Sunday, January 25, 2009

A Path in Walking

In the continuation of his work with Francisco Varela, Evan Thompson's Mind in Life (2007) is the integrative discourse piece many cognitive evolutionaries had been waiting for. To limit the description of this work to the field of neurophenomenology both portrays its focus and obscures its encompassing reach. I am not sure how many years I will take over this work and its sources, yet feel time in its pages are always well spent.

On yet another reading I was reminded how one risk in creating any description of a dynamic process is how immediately the discourse begins to discuss it as an object formed. The descriptor ceases to be a shorthand in the community of shared understanding of the complexity and gains a life of its own as a thing to be discovered.

Thompson discusses natural selection and its interesting how Darwin's description of that process gained existence as a mythic force. When we go looking for the existence of the mythic beast, it is discoverable only by the parts glimpsed in its fleeting escape between the trees of the forest of our own inquiry. The process is not a thing in and of itself. It does not explain existence, but describes its process. As Thompson says:

"According to the viewpoint I am proposing, self-organisation and natural selection are not opposed but are actually two interwoven aspects of a single process of enactive evolution." (p215).

This view of organism-environment co-determination (being a 'both/and' approach) is central to our understanding of how the dynamic processes of life exhibit emergence. We enact meaning in the context of the conjunction of our 'own dynamics and those of the environments to which they are structurally coupled'. We are not a stationary thing. We are part of a process of life. In holding both concepts together we understand how "enactive evolution is the laying down of a path while walking" (p. 218).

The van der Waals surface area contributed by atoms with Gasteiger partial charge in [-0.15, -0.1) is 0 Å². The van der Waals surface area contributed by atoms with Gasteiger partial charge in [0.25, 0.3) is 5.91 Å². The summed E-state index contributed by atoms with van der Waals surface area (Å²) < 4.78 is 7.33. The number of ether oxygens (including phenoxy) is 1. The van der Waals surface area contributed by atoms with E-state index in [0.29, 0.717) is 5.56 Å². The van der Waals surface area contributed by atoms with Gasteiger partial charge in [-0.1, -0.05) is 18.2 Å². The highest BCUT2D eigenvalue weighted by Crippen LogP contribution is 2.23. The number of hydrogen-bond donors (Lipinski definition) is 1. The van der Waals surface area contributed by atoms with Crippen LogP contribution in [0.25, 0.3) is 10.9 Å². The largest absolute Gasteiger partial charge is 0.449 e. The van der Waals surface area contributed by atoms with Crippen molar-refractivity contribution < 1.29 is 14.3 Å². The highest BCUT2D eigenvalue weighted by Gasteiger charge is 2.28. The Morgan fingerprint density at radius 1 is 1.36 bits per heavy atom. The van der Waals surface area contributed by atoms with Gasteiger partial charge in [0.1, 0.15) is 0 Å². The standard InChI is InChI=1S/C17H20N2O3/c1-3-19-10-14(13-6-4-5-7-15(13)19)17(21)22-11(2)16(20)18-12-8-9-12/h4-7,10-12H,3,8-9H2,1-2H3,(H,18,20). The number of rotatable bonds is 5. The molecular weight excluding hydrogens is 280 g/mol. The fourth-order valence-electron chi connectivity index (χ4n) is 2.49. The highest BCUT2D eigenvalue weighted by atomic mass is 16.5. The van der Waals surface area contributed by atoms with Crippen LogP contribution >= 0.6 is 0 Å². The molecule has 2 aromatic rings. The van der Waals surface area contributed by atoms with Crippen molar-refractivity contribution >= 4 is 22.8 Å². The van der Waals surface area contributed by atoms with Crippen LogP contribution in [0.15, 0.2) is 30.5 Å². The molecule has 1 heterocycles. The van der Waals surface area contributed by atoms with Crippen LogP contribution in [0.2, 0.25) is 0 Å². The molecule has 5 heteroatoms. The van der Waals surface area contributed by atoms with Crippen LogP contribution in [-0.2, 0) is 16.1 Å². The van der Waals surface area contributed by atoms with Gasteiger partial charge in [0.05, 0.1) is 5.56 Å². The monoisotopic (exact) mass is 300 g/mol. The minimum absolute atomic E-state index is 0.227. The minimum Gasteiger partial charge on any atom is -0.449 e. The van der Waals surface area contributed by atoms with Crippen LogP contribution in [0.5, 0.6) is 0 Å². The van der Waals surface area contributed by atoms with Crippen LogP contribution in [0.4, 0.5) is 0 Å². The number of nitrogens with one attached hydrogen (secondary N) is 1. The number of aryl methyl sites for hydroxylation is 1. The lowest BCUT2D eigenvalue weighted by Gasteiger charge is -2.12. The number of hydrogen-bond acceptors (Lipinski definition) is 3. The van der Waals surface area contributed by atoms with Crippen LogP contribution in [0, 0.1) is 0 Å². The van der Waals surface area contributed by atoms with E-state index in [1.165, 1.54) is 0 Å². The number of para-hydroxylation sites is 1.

An earlier example of this proposition is the central (and sometimes overlooked) tenet in Graves' (2005) levels of existence theory, in which he describes human consciousness as the resultant of the 'organismic' equipment and 'environmental' conditions which combine to generate 'momentary operants' (p. 162). He describes the elements as the conditions of existence and the conditions for existence, being the existential problems of living and the existential means for living, which combine as coherent forms of coping. We are neurophenomenological beings. We find coherence in the context of human existence. We are remarkable for doing this.

What if we were to accept our identity as 'momentary operants' as a reflection of the process of life in occurrence? Would we struggle to hold on to our temporary coherence of self so strongly? How does one let go into the void when there is nothing to step out to? How does one find a path forward where there appears to be none?

In knowing that we are laying down a path while walking, essentially creating our environment as we enact meaning and create ourselves, this raises for us also a moral responsibility. As members of humanity the parts and the whole co-emerge and mutually specify each other in a process of dynamic co-emergence (Thompson, 2007, p. 431). Each of us in a way is providing content in the self-definition of our collective path.

Where then are we guiding ourselves to ...

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